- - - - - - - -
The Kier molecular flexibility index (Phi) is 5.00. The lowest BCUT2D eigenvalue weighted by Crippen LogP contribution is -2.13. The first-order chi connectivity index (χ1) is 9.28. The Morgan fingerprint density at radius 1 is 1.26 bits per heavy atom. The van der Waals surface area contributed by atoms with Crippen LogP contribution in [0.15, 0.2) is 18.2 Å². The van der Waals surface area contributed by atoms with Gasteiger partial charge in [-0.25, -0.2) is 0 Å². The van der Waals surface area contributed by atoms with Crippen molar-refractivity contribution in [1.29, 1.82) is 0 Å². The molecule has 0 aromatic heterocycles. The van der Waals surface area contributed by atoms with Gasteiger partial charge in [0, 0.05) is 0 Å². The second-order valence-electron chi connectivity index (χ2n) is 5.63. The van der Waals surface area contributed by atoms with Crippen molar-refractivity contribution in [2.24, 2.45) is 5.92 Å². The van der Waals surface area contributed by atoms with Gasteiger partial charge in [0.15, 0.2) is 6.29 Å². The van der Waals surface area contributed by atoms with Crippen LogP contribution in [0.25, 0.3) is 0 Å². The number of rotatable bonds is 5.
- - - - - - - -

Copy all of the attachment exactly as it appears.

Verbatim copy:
The Kier molecular flexibility index (Phi) is 5.00. The lowest BCUT2D eigenvalue weighted by Crippen LogP contribution is -2.13. The first-order chi connectivity index (χ1) is 9.28. The Morgan fingerprint density at radius 1 is 1.26 bits per heavy atom. The van der Waals surface area contributed by atoms with Crippen LogP contribution in [0.15, 0.2) is 18.2 Å². The van der Waals surface area contributed by atoms with Gasteiger partial charge in [-0.25, -0.2) is 0 Å². The van der Waals surface area contributed by atoms with Crippen molar-refractivity contribution in [1.29, 1.82) is 0 Å². The molecule has 0 aromatic heterocycles. The van der Waals surface area contributed by atoms with Gasteiger partial charge in [0, 0.05) is 0 Å². The second-order valence-electron chi connectivity index (χ2n) is 5.63. The van der Waals surface area contributed by atoms with Crippen molar-refractivity contribution in [2.24, 2.45) is 5.92 Å². The van der Waals surface area contributed by atoms with Gasteiger partial charge in [0.15, 0.2) is 6.29 Å². The van der Waals surface area contributed by atoms with Crippen LogP contribution in [0.25, 0.3) is 0 Å². The number of rotatable bonds is 5.